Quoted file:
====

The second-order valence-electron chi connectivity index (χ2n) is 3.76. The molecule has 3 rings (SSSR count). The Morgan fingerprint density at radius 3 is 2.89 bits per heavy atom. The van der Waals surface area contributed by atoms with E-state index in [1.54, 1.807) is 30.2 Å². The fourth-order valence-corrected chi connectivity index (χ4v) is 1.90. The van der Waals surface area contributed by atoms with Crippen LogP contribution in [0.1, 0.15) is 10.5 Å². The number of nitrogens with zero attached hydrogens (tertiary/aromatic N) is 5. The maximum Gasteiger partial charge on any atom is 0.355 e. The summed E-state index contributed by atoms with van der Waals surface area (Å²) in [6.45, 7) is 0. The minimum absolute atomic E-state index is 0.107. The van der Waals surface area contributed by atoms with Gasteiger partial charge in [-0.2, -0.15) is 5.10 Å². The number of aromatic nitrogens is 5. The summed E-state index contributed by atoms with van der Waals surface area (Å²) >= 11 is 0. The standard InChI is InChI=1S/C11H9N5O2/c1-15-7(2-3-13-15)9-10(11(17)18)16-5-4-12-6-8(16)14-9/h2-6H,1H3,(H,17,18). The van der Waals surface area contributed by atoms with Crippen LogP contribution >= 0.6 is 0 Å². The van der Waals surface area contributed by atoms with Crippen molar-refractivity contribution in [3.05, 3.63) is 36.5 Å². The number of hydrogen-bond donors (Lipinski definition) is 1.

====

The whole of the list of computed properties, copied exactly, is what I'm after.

The second-order valence-electron chi connectivity index (χ2n) is 3.76. The molecule has 3 rings (SSSR count). The Morgan fingerprint density at radius 3 is 2.89 bits per heavy atom. The van der Waals surface area contributed by atoms with E-state index in [1.54, 1.807) is 30.2 Å². The fourth-order valence-corrected chi connectivity index (χ4v) is 1.90. The van der Waals surface area contributed by atoms with Crippen LogP contribution in [0.1, 0.15) is 10.5 Å². The number of nitrogens with zero attached hydrogens (tertiary/aromatic N) is 5. The maximum Gasteiger partial charge on any atom is 0.355 e. The summed E-state index contributed by atoms with van der Waals surface area (Å²) in [6.45, 7) is 0. The minimum absolute atomic E-state index is 0.107. The van der Waals surface area contributed by atoms with Gasteiger partial charge in [-0.2, -0.15) is 5.10 Å². The number of aromatic nitrogens is 5. The summed E-state index contributed by atoms with van der Waals surface area (Å²) >= 11 is 0. The standard InChI is InChI=1S/C11H9N5O2/c1-15-7(2-3-13-15)9-10(11(17)18)16-5-4-12-6-8(16)14-9/h2-6H,1H3,(H,17,18). The van der Waals surface area contributed by atoms with Crippen LogP contribution >= 0.6 is 0 Å². The van der Waals surface area contributed by atoms with Crippen molar-refractivity contribution in [3.05, 3.63) is 36.5 Å². The number of hydrogen-bond donors (Lipinski definition) is 1.